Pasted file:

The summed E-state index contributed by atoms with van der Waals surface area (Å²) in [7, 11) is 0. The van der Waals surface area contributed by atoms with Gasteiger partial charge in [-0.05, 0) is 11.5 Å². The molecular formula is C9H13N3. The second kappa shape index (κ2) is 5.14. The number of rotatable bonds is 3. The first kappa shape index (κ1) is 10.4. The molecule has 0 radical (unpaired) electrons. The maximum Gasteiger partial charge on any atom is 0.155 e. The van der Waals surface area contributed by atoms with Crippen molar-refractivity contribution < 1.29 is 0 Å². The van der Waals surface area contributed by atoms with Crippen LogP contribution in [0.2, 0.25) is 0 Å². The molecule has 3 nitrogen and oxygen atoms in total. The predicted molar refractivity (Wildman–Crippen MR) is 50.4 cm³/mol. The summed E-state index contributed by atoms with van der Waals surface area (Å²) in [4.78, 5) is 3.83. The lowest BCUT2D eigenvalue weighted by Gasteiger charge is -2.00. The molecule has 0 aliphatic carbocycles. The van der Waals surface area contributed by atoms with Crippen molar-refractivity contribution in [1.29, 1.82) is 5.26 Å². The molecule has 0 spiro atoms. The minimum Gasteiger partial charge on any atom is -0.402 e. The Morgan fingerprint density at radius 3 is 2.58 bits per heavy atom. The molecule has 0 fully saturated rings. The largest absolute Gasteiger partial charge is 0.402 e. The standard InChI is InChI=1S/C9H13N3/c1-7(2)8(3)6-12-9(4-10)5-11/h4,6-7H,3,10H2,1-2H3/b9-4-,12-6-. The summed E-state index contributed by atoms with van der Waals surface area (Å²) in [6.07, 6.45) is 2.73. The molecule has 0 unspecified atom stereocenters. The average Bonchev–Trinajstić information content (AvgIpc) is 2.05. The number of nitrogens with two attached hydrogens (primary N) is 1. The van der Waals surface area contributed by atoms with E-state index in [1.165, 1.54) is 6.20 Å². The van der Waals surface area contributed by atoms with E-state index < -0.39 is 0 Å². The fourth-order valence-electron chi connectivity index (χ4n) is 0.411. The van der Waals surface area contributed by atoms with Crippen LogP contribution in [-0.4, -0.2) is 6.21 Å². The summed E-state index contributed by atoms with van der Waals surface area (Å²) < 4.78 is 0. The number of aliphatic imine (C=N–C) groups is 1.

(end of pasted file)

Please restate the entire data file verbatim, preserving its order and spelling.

The summed E-state index contributed by atoms with van der Waals surface area (Å²) in [7, 11) is 0. The van der Waals surface area contributed by atoms with Gasteiger partial charge in [-0.05, 0) is 11.5 Å². The molecular formula is C9H13N3. The second kappa shape index (κ2) is 5.14. The number of rotatable bonds is 3. The first kappa shape index (κ1) is 10.4. The molecule has 0 radical (unpaired) electrons. The maximum Gasteiger partial charge on any atom is 0.155 e. The van der Waals surface area contributed by atoms with Crippen molar-refractivity contribution < 1.29 is 0 Å². The van der Waals surface area contributed by atoms with Crippen LogP contribution in [0.2, 0.25) is 0 Å². The molecule has 3 nitrogen and oxygen atoms in total. The predicted molar refractivity (Wildman–Crippen MR) is 50.4 cm³/mol. The summed E-state index contributed by atoms with van der Waals surface area (Å²) in [4.78, 5) is 3.83. The lowest BCUT2D eigenvalue weighted by Gasteiger charge is -2.00. The molecule has 0 aliphatic carbocycles. The van der Waals surface area contributed by atoms with Crippen molar-refractivity contribution in [1.29, 1.82) is 5.26 Å². The molecule has 0 spiro atoms. The minimum Gasteiger partial charge on any atom is -0.402 e. The Morgan fingerprint density at radius 3 is 2.58 bits per heavy atom. The molecule has 0 fully saturated rings. The largest absolute Gasteiger partial charge is 0.402 e. The standard InChI is InChI=1S/C9H13N3/c1-7(2)8(3)6-12-9(4-10)5-11/h4,6-7H,3,10H2,1-2H3/b9-4-,12-6-. The summed E-state index contributed by atoms with van der Waals surface area (Å²) in [6.07, 6.45) is 2.73. The molecule has 0 unspecified atom stereocenters. The average Bonchev–Trinajstić information content (AvgIpc) is 2.05. The number of nitrogens with two attached hydrogens (primary N) is 1. The van der Waals surface area contributed by atoms with E-state index in [1.165, 1.54) is 6.20 Å². The van der Waals surface area contributed by atoms with E-state index < -0.39 is 0 Å². The fourth-order valence-electron chi connectivity index (χ4n) is 0.411. The van der Waals surface area contributed by atoms with Crippen LogP contribution in [-0.4, -0.2) is 6.21 Å². The summed E-state index contributed by atoms with van der Waals surface area (Å²) < 4.78 is 0. The number of aliphatic imine (C=N–C) groups is 1.